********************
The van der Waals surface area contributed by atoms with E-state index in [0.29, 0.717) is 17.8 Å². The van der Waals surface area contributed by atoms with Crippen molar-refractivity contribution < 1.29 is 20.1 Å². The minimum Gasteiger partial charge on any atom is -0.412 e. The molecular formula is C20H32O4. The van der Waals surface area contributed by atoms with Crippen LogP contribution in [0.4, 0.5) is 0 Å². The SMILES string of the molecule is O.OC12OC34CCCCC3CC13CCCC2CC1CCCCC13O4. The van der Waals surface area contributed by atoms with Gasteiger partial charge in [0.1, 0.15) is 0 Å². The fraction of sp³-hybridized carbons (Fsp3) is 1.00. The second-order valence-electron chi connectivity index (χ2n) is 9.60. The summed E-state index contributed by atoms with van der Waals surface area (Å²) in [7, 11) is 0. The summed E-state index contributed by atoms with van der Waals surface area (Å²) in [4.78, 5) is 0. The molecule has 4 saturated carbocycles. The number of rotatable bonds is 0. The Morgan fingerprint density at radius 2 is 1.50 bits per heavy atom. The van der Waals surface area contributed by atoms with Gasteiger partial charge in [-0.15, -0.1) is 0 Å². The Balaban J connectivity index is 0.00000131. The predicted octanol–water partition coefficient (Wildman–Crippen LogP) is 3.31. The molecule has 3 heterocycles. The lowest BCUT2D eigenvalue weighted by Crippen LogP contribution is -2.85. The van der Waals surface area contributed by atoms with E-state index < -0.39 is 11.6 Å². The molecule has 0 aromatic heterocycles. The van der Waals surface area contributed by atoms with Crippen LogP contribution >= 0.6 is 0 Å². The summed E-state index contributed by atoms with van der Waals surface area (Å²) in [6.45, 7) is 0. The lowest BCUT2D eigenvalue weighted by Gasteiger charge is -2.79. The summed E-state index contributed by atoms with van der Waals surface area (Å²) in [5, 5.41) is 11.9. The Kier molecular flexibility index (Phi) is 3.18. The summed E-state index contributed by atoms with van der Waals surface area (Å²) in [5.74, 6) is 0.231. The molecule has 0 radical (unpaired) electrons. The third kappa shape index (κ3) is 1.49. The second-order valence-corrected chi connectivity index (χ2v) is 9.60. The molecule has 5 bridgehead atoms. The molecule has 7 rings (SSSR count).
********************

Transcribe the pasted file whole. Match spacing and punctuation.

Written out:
The van der Waals surface area contributed by atoms with E-state index in [0.29, 0.717) is 17.8 Å². The van der Waals surface area contributed by atoms with Crippen molar-refractivity contribution < 1.29 is 20.1 Å². The minimum Gasteiger partial charge on any atom is -0.412 e. The molecular formula is C20H32O4. The van der Waals surface area contributed by atoms with Crippen LogP contribution in [0.4, 0.5) is 0 Å². The SMILES string of the molecule is O.OC12OC34CCCCC3CC13CCCC2CC1CCCCC13O4. The van der Waals surface area contributed by atoms with Gasteiger partial charge in [0.1, 0.15) is 0 Å². The fraction of sp³-hybridized carbons (Fsp3) is 1.00. The second-order valence-electron chi connectivity index (χ2n) is 9.60. The summed E-state index contributed by atoms with van der Waals surface area (Å²) in [7, 11) is 0. The summed E-state index contributed by atoms with van der Waals surface area (Å²) in [4.78, 5) is 0. The molecule has 4 saturated carbocycles. The number of rotatable bonds is 0. The Morgan fingerprint density at radius 2 is 1.50 bits per heavy atom. The van der Waals surface area contributed by atoms with Gasteiger partial charge in [-0.15, -0.1) is 0 Å². The Balaban J connectivity index is 0.00000131. The predicted octanol–water partition coefficient (Wildman–Crippen LogP) is 3.31. The molecule has 3 heterocycles. The lowest BCUT2D eigenvalue weighted by Crippen LogP contribution is -2.85. The van der Waals surface area contributed by atoms with E-state index < -0.39 is 11.6 Å². The molecule has 0 aromatic heterocycles. The van der Waals surface area contributed by atoms with Crippen LogP contribution >= 0.6 is 0 Å². The summed E-state index contributed by atoms with van der Waals surface area (Å²) in [6.45, 7) is 0. The lowest BCUT2D eigenvalue weighted by Gasteiger charge is -2.79. The summed E-state index contributed by atoms with van der Waals surface area (Å²) in [5, 5.41) is 11.9. The Kier molecular flexibility index (Phi) is 3.18. The summed E-state index contributed by atoms with van der Waals surface area (Å²) in [5.74, 6) is 0.231. The molecule has 0 radical (unpaired) electrons. The third kappa shape index (κ3) is 1.49. The second-order valence-corrected chi connectivity index (χ2v) is 9.60. The molecule has 5 bridgehead atoms. The molecule has 7 rings (SSSR count).